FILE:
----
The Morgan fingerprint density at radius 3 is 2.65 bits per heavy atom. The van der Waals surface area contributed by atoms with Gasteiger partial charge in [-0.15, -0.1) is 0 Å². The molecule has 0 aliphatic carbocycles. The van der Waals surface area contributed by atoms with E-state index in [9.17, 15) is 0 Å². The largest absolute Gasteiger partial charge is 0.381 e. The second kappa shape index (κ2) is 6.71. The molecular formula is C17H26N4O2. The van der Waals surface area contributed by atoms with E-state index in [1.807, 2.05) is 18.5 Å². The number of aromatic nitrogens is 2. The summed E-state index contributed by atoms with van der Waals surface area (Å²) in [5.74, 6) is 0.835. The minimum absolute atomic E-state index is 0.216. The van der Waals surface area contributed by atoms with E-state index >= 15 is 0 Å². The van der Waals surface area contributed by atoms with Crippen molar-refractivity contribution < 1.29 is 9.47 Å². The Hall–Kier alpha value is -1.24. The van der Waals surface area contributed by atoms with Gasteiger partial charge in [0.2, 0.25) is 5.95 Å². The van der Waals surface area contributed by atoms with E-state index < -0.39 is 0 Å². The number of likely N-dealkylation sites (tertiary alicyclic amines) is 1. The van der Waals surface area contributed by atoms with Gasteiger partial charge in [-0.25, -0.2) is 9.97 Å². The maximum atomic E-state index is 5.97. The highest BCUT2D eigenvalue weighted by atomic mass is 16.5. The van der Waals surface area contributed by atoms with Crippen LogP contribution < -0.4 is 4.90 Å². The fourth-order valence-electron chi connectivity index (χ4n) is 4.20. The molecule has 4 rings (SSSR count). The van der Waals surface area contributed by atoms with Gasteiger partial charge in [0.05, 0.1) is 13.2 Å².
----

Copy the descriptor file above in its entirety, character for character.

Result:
The Morgan fingerprint density at radius 3 is 2.65 bits per heavy atom. The van der Waals surface area contributed by atoms with Gasteiger partial charge in [-0.15, -0.1) is 0 Å². The molecule has 0 aliphatic carbocycles. The van der Waals surface area contributed by atoms with E-state index in [9.17, 15) is 0 Å². The largest absolute Gasteiger partial charge is 0.381 e. The second kappa shape index (κ2) is 6.71. The molecular formula is C17H26N4O2. The van der Waals surface area contributed by atoms with E-state index in [1.807, 2.05) is 18.5 Å². The number of aromatic nitrogens is 2. The summed E-state index contributed by atoms with van der Waals surface area (Å²) in [5.74, 6) is 0.835. The minimum absolute atomic E-state index is 0.216. The van der Waals surface area contributed by atoms with E-state index >= 15 is 0 Å². The van der Waals surface area contributed by atoms with Crippen molar-refractivity contribution < 1.29 is 9.47 Å². The Hall–Kier alpha value is -1.24. The van der Waals surface area contributed by atoms with Gasteiger partial charge in [0.2, 0.25) is 5.95 Å². The van der Waals surface area contributed by atoms with E-state index < -0.39 is 0 Å². The number of likely N-dealkylation sites (tertiary alicyclic amines) is 1. The van der Waals surface area contributed by atoms with Gasteiger partial charge in [-0.25, -0.2) is 9.97 Å². The maximum atomic E-state index is 5.97. The highest BCUT2D eigenvalue weighted by atomic mass is 16.5. The van der Waals surface area contributed by atoms with Crippen LogP contribution < -0.4 is 4.90 Å². The fourth-order valence-electron chi connectivity index (χ4n) is 4.20. The molecule has 4 rings (SSSR count). The van der Waals surface area contributed by atoms with Gasteiger partial charge in [0.05, 0.1) is 13.2 Å².